Training using simulation comes in many forms.

Operator training involves interacting with a piece of equipment or a system like an airplane or a nuclear power plant. I trained on two different kinds of air defense artillery simulators in the Army (the Roland and the British Tracked Rapier). More interestingly I researched, designed, and implemented thermohydraulic models for full-scope nuclear power plant training simulators for the Westinghouse Nuclear Simulator Division. These involved building a full-scale mockup of every panel, screen, button, dial, light, switch, alarm, recorder, and meter in the plant control room. Instead of being connected to a live plant it was connected to a simulation of every piece of equipment that affected or was affected by an item the operators could see or touch. The simulation included the operation of equipment like valves, pumps, sensors, and control and safety circuits; fluid models that simulated flow, heat transfer, and state changes; and electrical models that simulated power, generators, and bus conditions.

Participatory training involves moving through an environment, often with other participants. One company I worked with built evacuation simulations which were later modified to be incorporated into multi-player training systems for event security and emergency response. I defined the system and behavior characteristics that needed to be included and designed the screen controls that allowed users to set and modify the parameters. I also wrote real-time control and communication modules to allow our systems to communicate and integrate with partner systems in a distributed environment.

Risk Analysis can be performed using simulations combined with Monte Carlo techniques. This provides a range of results across multiple runs rather than a single or point result, and allows analysis of how often certain events occur relative to a desired threshold, expressed as a percentage. I’ve done this as part of the aircraft support logistics simulation I described above.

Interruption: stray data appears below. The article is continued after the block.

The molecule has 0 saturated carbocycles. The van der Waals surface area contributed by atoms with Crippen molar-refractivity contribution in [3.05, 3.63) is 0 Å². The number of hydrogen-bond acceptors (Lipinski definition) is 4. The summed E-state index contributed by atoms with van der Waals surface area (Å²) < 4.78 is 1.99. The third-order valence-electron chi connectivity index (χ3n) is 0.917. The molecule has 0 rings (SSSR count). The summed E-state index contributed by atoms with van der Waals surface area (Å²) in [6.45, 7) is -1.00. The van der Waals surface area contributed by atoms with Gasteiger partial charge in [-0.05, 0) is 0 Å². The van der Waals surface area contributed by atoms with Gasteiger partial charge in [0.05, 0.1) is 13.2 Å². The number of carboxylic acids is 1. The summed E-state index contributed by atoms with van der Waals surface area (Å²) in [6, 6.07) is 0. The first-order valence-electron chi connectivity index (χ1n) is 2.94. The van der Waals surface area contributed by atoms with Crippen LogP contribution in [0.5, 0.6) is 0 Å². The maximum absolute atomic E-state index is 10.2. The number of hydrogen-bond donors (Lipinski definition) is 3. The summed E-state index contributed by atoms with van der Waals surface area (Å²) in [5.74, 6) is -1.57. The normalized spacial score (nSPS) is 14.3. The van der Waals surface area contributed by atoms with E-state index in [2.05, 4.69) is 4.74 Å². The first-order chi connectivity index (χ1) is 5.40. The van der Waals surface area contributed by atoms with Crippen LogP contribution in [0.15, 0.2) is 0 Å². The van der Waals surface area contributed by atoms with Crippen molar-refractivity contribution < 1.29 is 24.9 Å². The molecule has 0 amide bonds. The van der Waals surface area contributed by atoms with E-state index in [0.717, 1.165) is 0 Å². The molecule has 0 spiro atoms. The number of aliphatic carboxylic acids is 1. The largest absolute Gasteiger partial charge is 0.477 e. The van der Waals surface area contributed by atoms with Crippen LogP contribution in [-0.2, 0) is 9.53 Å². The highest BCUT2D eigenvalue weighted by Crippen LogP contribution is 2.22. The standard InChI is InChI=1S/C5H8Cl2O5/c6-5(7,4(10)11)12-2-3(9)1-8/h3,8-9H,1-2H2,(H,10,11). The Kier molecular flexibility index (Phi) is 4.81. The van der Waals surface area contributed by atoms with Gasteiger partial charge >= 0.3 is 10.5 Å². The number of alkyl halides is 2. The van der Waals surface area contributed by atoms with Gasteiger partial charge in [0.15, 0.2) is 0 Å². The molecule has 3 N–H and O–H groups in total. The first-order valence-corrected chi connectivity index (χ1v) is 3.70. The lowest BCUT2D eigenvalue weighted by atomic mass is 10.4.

Economic Analysis may be carried out by adding cost factors to all relevant activities, multiplying them by number of occurrences, and totaling everything up. Note that economic effects can only be calculated for processes that can truly be quantified. Human action in unbounded activities can never be accurately quantified, both because humans have an infinite number of choices and because it would be impossible to collect data if all possible activities could be identified, so simulation of unbounded economies and actors is not possible. Simulating the cost of a defined and limited activity like an inspection or manufacturing process is possible because the possible actions are limited, definable, and collectable. I built this feature directly into the system I created for building simulations of medical practices.

Interestingly, cost data can be hard to acquire. This is understandable in the case of external cost data but less so from other departments within the same organization. Government departments are notorious for protecting their “rice bowls.” Employee costs are another sensitive area. They can be coded or blinded in some way, for example by dividing all amounts by a set factor so relative costs may be discerned but not absolute costs. Spreadsheets containing occurrence counts with costs left blank can be provided to customers or managers to fill out and analyze on their own.

Impact Analysis involves the assessment of changes in outcomes resulting from changes to inputs or parameters. Many of the simulations I’ve worked with have been used in this way.

Process Improvement (including BPR) is based on assessing the impacts of changes that make a process better in terms of throughput, loss, error, accuracy, cost, resource usage, time, or capability.

Entertainment is a fairly obvious use. Think movies and video games.

Sales can also be driven by simulations, particularly for demonstrating benefits. Simulations can also show how things work in a visually, which can be impressive to people in certain situations.

Funny story: One company did a public demo of a 3D model of a border crossing. It was a nice model that included some random trees and buildings around the perimeter of the property for effect. Some of the notional buildings were houses that weren’t intended to be particularly accurate as far as design or placement. A lady viewing the demo said the whole thing was probably wrong because her house wasn’t the right color. She wouldn’t let it go.

You never know what some people will think is important.